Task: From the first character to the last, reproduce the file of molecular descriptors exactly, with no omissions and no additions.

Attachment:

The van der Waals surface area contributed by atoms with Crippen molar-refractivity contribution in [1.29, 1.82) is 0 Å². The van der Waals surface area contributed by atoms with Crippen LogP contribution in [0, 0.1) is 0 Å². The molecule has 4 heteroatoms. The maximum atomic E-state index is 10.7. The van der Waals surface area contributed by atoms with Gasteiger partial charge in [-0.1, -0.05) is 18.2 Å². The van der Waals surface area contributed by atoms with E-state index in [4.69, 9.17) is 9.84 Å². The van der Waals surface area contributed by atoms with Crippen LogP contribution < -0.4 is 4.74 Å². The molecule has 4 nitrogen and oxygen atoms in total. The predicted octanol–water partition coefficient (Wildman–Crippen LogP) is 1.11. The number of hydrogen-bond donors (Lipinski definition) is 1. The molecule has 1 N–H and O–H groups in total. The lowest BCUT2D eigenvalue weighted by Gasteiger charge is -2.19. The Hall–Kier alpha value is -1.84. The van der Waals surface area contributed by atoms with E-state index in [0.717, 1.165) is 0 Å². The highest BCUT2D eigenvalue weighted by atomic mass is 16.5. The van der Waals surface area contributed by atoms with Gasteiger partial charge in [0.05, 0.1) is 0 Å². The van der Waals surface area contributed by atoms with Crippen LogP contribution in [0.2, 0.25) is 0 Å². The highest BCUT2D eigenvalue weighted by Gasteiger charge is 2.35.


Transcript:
The van der Waals surface area contributed by atoms with Crippen molar-refractivity contribution in [1.29, 1.82) is 0 Å². The van der Waals surface area contributed by atoms with Crippen LogP contribution in [0, 0.1) is 0 Å². The molecule has 4 heteroatoms. The maximum atomic E-state index is 10.7. The van der Waals surface area contributed by atoms with Gasteiger partial charge in [-0.1, -0.05) is 18.2 Å². The van der Waals surface area contributed by atoms with E-state index in [4.69, 9.17) is 9.84 Å². The van der Waals surface area contributed by atoms with Crippen LogP contribution < -0.4 is 4.74 Å². The molecule has 4 nitrogen and oxygen atoms in total. The predicted octanol–water partition coefficient (Wildman–Crippen LogP) is 1.11. The number of hydrogen-bond donors (Lipinski definition) is 1. The molecule has 1 N–H and O–H groups in total. The lowest BCUT2D eigenvalue weighted by Gasteiger charge is -2.19. The Hall–Kier alpha value is -1.84. The van der Waals surface area contributed by atoms with E-state index in [0.717, 1.165) is 0 Å². The highest BCUT2D eigenvalue weighted by atomic mass is 16.5. The van der Waals surface area contributed by atoms with Gasteiger partial charge in [0.05, 0.1) is 0 Å². The van der Waals surface area contributed by atoms with Crippen LogP contribution in [0.2, 0.25) is 0 Å². The highest BCUT2D eigenvalue weighted by Gasteiger charge is 2.35.